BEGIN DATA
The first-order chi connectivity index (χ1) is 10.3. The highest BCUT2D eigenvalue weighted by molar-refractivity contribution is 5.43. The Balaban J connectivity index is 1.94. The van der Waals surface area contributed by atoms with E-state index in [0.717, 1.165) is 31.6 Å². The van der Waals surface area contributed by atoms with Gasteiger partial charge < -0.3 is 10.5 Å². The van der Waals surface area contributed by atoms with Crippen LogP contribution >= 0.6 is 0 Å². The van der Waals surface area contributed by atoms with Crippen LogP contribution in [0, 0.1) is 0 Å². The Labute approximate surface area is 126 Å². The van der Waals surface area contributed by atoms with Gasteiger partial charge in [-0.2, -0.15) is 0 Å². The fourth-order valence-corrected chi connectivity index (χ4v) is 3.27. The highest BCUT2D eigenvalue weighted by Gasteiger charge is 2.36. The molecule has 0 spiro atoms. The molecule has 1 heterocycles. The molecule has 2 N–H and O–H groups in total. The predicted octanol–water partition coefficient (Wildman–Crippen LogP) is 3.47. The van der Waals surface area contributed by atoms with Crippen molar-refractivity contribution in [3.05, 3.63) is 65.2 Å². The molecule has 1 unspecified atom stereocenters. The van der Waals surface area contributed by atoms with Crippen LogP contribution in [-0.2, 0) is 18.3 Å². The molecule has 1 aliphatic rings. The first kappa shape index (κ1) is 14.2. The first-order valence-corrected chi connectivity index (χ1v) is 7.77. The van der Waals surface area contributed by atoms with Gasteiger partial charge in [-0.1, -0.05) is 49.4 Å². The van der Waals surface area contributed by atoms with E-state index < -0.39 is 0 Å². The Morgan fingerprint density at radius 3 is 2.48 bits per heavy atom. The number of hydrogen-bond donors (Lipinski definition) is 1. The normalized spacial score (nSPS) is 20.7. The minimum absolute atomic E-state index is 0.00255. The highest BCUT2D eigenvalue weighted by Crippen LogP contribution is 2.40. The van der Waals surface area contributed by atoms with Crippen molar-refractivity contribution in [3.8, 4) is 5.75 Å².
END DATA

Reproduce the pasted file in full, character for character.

The first-order chi connectivity index (χ1) is 10.3. The highest BCUT2D eigenvalue weighted by molar-refractivity contribution is 5.43. The Balaban J connectivity index is 1.94. The van der Waals surface area contributed by atoms with E-state index in [0.717, 1.165) is 31.6 Å². The van der Waals surface area contributed by atoms with Gasteiger partial charge < -0.3 is 10.5 Å². The van der Waals surface area contributed by atoms with Crippen LogP contribution >= 0.6 is 0 Å². The van der Waals surface area contributed by atoms with Crippen LogP contribution in [0, 0.1) is 0 Å². The Labute approximate surface area is 126 Å². The van der Waals surface area contributed by atoms with Gasteiger partial charge in [-0.2, -0.15) is 0 Å². The fourth-order valence-corrected chi connectivity index (χ4v) is 3.27. The highest BCUT2D eigenvalue weighted by Gasteiger charge is 2.36. The molecule has 0 spiro atoms. The molecule has 1 heterocycles. The molecule has 2 N–H and O–H groups in total. The predicted octanol–water partition coefficient (Wildman–Crippen LogP) is 3.47. The van der Waals surface area contributed by atoms with Crippen molar-refractivity contribution in [3.05, 3.63) is 65.2 Å². The molecule has 1 unspecified atom stereocenters. The van der Waals surface area contributed by atoms with Crippen LogP contribution in [-0.2, 0) is 18.3 Å². The molecule has 1 aliphatic rings. The first kappa shape index (κ1) is 14.2. The first-order valence-corrected chi connectivity index (χ1v) is 7.77. The van der Waals surface area contributed by atoms with Gasteiger partial charge in [-0.1, -0.05) is 49.4 Å². The van der Waals surface area contributed by atoms with E-state index < -0.39 is 0 Å². The Morgan fingerprint density at radius 3 is 2.48 bits per heavy atom. The number of hydrogen-bond donors (Lipinski definition) is 1. The normalized spacial score (nSPS) is 20.7. The minimum absolute atomic E-state index is 0.00255. The highest BCUT2D eigenvalue weighted by Crippen LogP contribution is 2.40. The van der Waals surface area contributed by atoms with Crippen molar-refractivity contribution in [3.8, 4) is 5.75 Å².